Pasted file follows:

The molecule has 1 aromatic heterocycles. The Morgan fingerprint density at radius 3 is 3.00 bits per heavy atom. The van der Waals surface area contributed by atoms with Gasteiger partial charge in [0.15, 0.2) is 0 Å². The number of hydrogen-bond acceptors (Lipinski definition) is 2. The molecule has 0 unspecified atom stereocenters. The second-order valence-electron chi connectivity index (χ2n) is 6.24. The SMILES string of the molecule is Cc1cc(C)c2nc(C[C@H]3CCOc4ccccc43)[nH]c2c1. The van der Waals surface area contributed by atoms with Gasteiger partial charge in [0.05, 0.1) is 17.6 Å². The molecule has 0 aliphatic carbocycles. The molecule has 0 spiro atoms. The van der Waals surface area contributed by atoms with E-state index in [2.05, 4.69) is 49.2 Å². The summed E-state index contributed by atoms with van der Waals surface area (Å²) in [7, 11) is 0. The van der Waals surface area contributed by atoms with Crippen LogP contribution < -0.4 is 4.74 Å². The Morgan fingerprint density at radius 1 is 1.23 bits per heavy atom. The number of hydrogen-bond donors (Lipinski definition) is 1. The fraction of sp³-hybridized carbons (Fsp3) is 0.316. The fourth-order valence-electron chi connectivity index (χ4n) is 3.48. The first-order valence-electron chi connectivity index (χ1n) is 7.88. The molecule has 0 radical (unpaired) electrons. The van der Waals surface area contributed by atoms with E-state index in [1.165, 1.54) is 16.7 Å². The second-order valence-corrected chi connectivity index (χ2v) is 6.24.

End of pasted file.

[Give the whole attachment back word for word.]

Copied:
The molecule has 1 aromatic heterocycles. The Morgan fingerprint density at radius 3 is 3.00 bits per heavy atom. The van der Waals surface area contributed by atoms with Gasteiger partial charge in [0.15, 0.2) is 0 Å². The number of hydrogen-bond acceptors (Lipinski definition) is 2. The molecule has 0 unspecified atom stereocenters. The second-order valence-electron chi connectivity index (χ2n) is 6.24. The SMILES string of the molecule is Cc1cc(C)c2nc(C[C@H]3CCOc4ccccc43)[nH]c2c1. The van der Waals surface area contributed by atoms with Gasteiger partial charge in [0.05, 0.1) is 17.6 Å². The molecule has 0 aliphatic carbocycles. The molecule has 0 spiro atoms. The van der Waals surface area contributed by atoms with E-state index in [2.05, 4.69) is 49.2 Å². The summed E-state index contributed by atoms with van der Waals surface area (Å²) in [7, 11) is 0. The van der Waals surface area contributed by atoms with Crippen LogP contribution < -0.4 is 4.74 Å². The Morgan fingerprint density at radius 1 is 1.23 bits per heavy atom. The number of hydrogen-bond donors (Lipinski definition) is 1. The fraction of sp³-hybridized carbons (Fsp3) is 0.316. The fourth-order valence-electron chi connectivity index (χ4n) is 3.48. The first-order valence-electron chi connectivity index (χ1n) is 7.88. The molecule has 0 radical (unpaired) electrons. The van der Waals surface area contributed by atoms with E-state index in [1.165, 1.54) is 16.7 Å². The second-order valence-corrected chi connectivity index (χ2v) is 6.24.